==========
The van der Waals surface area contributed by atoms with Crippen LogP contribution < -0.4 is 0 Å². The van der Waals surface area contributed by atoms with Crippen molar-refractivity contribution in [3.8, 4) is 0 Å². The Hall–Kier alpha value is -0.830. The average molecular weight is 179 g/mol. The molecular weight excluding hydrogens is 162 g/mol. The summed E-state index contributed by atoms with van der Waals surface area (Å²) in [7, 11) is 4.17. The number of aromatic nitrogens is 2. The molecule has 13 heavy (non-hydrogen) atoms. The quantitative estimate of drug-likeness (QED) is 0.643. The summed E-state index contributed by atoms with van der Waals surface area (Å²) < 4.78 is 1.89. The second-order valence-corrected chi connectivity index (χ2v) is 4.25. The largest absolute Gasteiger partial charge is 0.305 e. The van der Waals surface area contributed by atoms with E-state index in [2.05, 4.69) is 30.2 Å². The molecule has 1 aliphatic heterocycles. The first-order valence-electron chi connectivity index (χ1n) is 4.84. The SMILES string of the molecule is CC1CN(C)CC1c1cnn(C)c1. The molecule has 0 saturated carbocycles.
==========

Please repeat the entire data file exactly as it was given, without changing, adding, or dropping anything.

The van der Waals surface area contributed by atoms with Crippen LogP contribution < -0.4 is 0 Å². The van der Waals surface area contributed by atoms with Crippen molar-refractivity contribution in [3.8, 4) is 0 Å². The Hall–Kier alpha value is -0.830. The average molecular weight is 179 g/mol. The molecular weight excluding hydrogens is 162 g/mol. The summed E-state index contributed by atoms with van der Waals surface area (Å²) in [7, 11) is 4.17. The number of aromatic nitrogens is 2. The molecule has 13 heavy (non-hydrogen) atoms. The quantitative estimate of drug-likeness (QED) is 0.643. The summed E-state index contributed by atoms with van der Waals surface area (Å²) < 4.78 is 1.89. The second-order valence-corrected chi connectivity index (χ2v) is 4.25. The largest absolute Gasteiger partial charge is 0.305 e. The van der Waals surface area contributed by atoms with E-state index in [2.05, 4.69) is 30.2 Å². The molecule has 1 aliphatic heterocycles. The first-order valence-electron chi connectivity index (χ1n) is 4.84. The SMILES string of the molecule is CC1CN(C)CC1c1cnn(C)c1. The molecule has 0 saturated carbocycles.